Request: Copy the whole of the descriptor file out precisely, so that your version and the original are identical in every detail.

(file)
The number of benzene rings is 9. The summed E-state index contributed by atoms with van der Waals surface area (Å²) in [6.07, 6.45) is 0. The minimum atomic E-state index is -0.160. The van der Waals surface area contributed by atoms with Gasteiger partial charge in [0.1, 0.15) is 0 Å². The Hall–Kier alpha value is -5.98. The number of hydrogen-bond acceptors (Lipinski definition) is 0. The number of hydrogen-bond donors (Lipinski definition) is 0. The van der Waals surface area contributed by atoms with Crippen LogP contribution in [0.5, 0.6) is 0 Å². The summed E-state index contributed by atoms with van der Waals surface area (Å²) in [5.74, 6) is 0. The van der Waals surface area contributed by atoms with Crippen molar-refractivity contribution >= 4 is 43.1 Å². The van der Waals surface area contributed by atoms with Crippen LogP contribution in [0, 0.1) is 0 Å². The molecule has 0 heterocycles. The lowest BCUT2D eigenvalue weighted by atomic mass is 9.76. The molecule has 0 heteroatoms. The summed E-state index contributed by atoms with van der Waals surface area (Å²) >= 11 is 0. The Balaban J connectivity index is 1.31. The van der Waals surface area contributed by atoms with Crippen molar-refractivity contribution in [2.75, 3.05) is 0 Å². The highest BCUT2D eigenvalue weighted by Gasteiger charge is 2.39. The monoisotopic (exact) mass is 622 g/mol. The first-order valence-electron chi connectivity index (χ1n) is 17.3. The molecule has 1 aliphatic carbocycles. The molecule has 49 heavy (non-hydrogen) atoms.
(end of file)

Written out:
The number of benzene rings is 9. The summed E-state index contributed by atoms with van der Waals surface area (Å²) in [6.07, 6.45) is 0. The minimum atomic E-state index is -0.160. The van der Waals surface area contributed by atoms with Gasteiger partial charge in [0.1, 0.15) is 0 Å². The Hall–Kier alpha value is -5.98. The number of hydrogen-bond acceptors (Lipinski definition) is 0. The number of hydrogen-bond donors (Lipinski definition) is 0. The van der Waals surface area contributed by atoms with Crippen LogP contribution in [0.5, 0.6) is 0 Å². The summed E-state index contributed by atoms with van der Waals surface area (Å²) in [5.74, 6) is 0. The van der Waals surface area contributed by atoms with Crippen molar-refractivity contribution >= 4 is 43.1 Å². The van der Waals surface area contributed by atoms with Crippen LogP contribution in [0, 0.1) is 0 Å². The molecule has 0 heterocycles. The lowest BCUT2D eigenvalue weighted by atomic mass is 9.76. The molecule has 0 heteroatoms. The summed E-state index contributed by atoms with van der Waals surface area (Å²) >= 11 is 0. The Balaban J connectivity index is 1.31. The van der Waals surface area contributed by atoms with Crippen molar-refractivity contribution in [2.75, 3.05) is 0 Å². The highest BCUT2D eigenvalue weighted by Gasteiger charge is 2.39. The monoisotopic (exact) mass is 622 g/mol. The first-order valence-electron chi connectivity index (χ1n) is 17.3. The molecule has 1 aliphatic carbocycles. The molecule has 49 heavy (non-hydrogen) atoms.